The Nature of a Masterpiece

These days, we use the word “masterpiece” to mean “a work that could only be created by a master.” Any especially good painting, game, or poem could be called a masterpiece. Originally, though, the term had a very specific meaning: a masterpiece was the work created by a craftsperson to demonstrate that she was now a master of the craft.

The craft guild educational system started with apprentices. Apprentices worked for and learned from a master. When they were finally able to earn money on their own, they usually became journeymen: craftsfolk who worked and produced good products, but weren’t officially recognized as experts. In order for the guild to recognize a craftperson as a master, she would need to make a masterpiece: a work that demonstrates her skill.

It’s interesting looking at this concept in the context of game development. Terry Cavanagh‘s masterpiece is VVVVVV. His work beforehand was excellent, but 6V demonstrated that he had a mastery of every aspect of the craft: challenge, story, managing the player’s feelings, and creating a unified feel. The concept is a little awkward to apply to teams, but it can be done; Ico was an excellent game, but it’s only with Shadow of the Colossus that Team Ico created a masterpiece.

The way I see it, a masterpiece must be perfect. I don’t mean that it must be without flaw, but it needs to be complete in every way. If there is a big piece missing, or if the work is not expansive enough to fully demonstrate mastery of the form, then it can’t be considered a masterpiece. Masterpieces are dissertations, theses, graduation projects: they are evidence of the creator’s skill and control over the totality of the craft.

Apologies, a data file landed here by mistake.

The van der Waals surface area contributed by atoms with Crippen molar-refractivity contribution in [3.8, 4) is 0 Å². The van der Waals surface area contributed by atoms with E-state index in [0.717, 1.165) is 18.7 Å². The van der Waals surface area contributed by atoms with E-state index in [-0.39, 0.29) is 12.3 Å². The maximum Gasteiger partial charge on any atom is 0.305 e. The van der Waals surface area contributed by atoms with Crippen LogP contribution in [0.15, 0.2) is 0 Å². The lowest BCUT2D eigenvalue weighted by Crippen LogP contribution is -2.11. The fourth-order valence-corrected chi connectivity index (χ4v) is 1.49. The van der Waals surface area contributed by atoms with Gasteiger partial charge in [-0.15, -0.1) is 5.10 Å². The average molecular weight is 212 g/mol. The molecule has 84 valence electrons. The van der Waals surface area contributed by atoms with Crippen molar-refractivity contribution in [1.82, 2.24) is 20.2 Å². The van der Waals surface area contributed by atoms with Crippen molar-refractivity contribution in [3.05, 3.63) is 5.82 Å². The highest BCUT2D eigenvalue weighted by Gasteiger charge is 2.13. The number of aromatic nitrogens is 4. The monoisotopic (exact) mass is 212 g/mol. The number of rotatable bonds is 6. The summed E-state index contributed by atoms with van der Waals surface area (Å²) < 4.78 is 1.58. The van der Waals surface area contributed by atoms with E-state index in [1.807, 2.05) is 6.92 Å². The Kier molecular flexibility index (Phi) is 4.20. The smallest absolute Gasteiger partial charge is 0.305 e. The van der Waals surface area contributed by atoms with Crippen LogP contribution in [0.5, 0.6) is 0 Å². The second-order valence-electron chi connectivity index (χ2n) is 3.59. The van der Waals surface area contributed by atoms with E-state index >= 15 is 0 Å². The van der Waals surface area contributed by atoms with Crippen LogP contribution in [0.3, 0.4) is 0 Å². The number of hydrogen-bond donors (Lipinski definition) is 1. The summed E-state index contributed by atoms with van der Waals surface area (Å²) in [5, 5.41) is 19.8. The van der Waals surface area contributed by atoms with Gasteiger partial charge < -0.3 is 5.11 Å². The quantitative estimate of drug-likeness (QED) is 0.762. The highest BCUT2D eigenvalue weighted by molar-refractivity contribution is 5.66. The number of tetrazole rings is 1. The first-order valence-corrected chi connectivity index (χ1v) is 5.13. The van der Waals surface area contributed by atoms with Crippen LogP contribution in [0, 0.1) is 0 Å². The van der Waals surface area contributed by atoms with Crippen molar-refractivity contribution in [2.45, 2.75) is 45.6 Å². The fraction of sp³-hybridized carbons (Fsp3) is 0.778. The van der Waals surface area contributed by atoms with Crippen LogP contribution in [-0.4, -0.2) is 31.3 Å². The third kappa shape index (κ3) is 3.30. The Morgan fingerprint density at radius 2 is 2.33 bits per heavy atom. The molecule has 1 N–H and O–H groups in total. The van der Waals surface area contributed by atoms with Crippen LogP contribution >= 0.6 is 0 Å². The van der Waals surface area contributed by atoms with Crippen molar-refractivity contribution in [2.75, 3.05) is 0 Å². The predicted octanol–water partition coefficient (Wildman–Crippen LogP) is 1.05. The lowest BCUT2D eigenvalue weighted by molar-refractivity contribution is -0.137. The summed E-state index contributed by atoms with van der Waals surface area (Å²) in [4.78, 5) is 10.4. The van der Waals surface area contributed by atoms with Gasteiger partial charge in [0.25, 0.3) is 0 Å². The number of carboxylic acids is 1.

It’s fun to play a game to decide on masterpieces for various creators. Frictional Games have Amnesia: The Dark Descent. Jonas Kyratzes has Phenomenon 32, a great example of a perfect masterpiece that still has flaws. Valve has Half-Life 2… or maybe one of the episodes? Or maybe some other game entirely, depending on your opinion. Personally, I don’t think Anna “Auntie Pixelante” Anthropy has made her masterpiece yet, although REDDER comes close.

As for me, I know I haven’t produced a masterpiece yet. I’m still a journeyman. I have been thinking lately about what I could do for a masterpiece, though. I’ve got one tempting idea involving survival in a warzone without weapons.

Do you disagree with any of my choices for masterpieces? Do you want to suggest candidates for other creators? Please comment with your ideas.

bookmark bookmark bookmark bookmark bookmark bookmark

16 thoughts on “The Nature of a Masterpiece

  1. I agree with your selections. But something else picked my attention: Is a masterpiece something the creator can decide to do? Or is the status of “masterpiece” something that necessarily someone else gives to the work?